Health Policy in 2017 and Beyond
Saturday, Jan. 7, 2017 12:30 PM – 2:15 PM
Hyatt Regency Chicago, Plaza A
- Chair: Amanda Ellen Kowalski, Yale University
Regulated Age-Based Pricing in Subsidized Health Insurance Exchanges
AbstractWe analyze the effect of restricted age-rating adjustments in the state-level health insurance marketplaces introduced by the Affordable Care Act (ACA). In these markets the vast majority of buyers are beneficiaries of federal subsidies, and for this group the level of post-subsidy premiums is approximately constant across ages. Consequently, although restricted age-rating adjustments affect insurers’ revenues for any given age-composition of enrollment, such composition is largely determined by the generosity of subsidies rather than by insurers’ pricing decisions. We estimate that the combination of these two regulations substantially raised pre-subsidy premiums for young buyers while reducing pre-subsidy premiums for older adults. At the current level of subsidies older adults represent the majority of enrollees, hence the primary effect of restricted age-rating adjustments was to decrease government spending in subsidies by approximately $2.3 billion per-year. Geographic heterogeneity of the age-composition of the uninsured leads to corresponding heterogeneity in the impact of age-rating restrictions on premiums and subsidy outlays. We discuss possible implications of tailoring the parameters of age-rating regulations to how the age-composition of the uninsured varies across states.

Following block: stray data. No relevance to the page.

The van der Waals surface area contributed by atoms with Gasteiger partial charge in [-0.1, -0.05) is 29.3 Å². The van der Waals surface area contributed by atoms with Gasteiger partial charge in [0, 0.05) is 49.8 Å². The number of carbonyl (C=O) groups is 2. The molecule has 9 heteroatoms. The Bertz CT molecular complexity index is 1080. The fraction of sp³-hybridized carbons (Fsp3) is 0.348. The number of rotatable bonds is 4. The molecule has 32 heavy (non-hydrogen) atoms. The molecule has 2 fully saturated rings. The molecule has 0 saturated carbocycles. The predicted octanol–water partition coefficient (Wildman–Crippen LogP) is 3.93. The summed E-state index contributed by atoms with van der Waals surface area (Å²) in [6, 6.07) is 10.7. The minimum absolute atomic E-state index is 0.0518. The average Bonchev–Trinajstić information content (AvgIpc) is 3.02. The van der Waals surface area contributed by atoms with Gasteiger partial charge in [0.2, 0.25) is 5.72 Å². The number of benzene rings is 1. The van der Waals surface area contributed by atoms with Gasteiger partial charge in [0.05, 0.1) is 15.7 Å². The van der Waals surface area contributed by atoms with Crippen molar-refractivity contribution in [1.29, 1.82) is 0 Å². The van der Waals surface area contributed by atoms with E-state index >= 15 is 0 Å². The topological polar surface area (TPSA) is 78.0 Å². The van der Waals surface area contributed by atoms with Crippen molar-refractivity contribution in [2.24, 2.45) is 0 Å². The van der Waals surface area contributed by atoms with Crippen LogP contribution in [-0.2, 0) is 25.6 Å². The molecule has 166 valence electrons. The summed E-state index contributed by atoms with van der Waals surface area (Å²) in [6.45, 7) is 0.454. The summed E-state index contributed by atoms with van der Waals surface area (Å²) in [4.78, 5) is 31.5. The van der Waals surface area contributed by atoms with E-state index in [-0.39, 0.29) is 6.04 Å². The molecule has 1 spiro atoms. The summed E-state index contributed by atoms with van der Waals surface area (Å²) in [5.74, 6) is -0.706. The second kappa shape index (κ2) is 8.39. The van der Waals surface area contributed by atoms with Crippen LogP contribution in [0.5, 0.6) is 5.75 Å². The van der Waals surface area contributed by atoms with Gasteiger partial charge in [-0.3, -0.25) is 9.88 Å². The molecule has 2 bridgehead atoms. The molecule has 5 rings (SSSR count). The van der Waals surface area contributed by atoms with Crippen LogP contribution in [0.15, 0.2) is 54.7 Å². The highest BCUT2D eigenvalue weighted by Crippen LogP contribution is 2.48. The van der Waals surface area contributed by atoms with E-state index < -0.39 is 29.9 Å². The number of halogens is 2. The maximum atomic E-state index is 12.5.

Measuring the Returns of Nurses: Evidence from a Parental Leave Program
AbstractNurses define the largest health profession. In this paper, we measure the return of nurses on health care delivery and patient health outcomes using a natural experiment, which led to a sudden, unintended, and persistent 12% reduction in nurse employment. Our findings indicate detrimental effects on hospital care delivery as indicated by an increase in 30-day readmission rates and a distortion of technology utilization. Our findings for nursing homes are more drastic indicating a 14% increase in nursing home mortality among the elderly aged 85 and older.
University of Pennsylvania
- I0 - General